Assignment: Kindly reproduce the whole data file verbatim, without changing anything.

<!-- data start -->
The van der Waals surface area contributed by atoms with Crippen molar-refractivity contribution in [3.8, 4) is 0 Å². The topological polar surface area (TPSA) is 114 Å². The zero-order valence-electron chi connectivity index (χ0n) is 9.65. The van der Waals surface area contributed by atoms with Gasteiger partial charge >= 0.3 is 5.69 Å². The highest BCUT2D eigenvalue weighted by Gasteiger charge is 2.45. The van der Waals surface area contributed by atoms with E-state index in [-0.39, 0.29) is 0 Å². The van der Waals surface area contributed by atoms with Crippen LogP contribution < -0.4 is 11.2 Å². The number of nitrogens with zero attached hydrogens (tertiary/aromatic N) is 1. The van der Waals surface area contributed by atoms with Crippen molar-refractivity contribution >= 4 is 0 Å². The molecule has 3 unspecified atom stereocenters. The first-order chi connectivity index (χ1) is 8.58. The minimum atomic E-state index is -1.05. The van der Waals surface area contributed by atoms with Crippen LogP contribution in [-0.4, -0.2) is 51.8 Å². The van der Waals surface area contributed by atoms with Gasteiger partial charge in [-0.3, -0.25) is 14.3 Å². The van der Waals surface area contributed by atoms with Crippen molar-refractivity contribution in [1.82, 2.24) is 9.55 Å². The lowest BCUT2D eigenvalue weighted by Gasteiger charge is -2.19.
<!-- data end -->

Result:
The van der Waals surface area contributed by atoms with Crippen molar-refractivity contribution in [3.8, 4) is 0 Å². The topological polar surface area (TPSA) is 114 Å². The zero-order valence-electron chi connectivity index (χ0n) is 9.65. The van der Waals surface area contributed by atoms with Gasteiger partial charge >= 0.3 is 5.69 Å². The highest BCUT2D eigenvalue weighted by Gasteiger charge is 2.45. The van der Waals surface area contributed by atoms with E-state index in [-0.39, 0.29) is 0 Å². The van der Waals surface area contributed by atoms with Crippen LogP contribution < -0.4 is 11.2 Å². The number of nitrogens with zero attached hydrogens (tertiary/aromatic N) is 1. The van der Waals surface area contributed by atoms with Crippen molar-refractivity contribution >= 4 is 0 Å². The molecule has 3 unspecified atom stereocenters. The first-order chi connectivity index (χ1) is 8.58. The minimum atomic E-state index is -1.05. The van der Waals surface area contributed by atoms with Crippen LogP contribution in [-0.4, -0.2) is 51.8 Å². The van der Waals surface area contributed by atoms with Gasteiger partial charge in [-0.3, -0.25) is 14.3 Å². The van der Waals surface area contributed by atoms with Crippen molar-refractivity contribution in [1.82, 2.24) is 9.55 Å². The lowest BCUT2D eigenvalue weighted by Gasteiger charge is -2.19.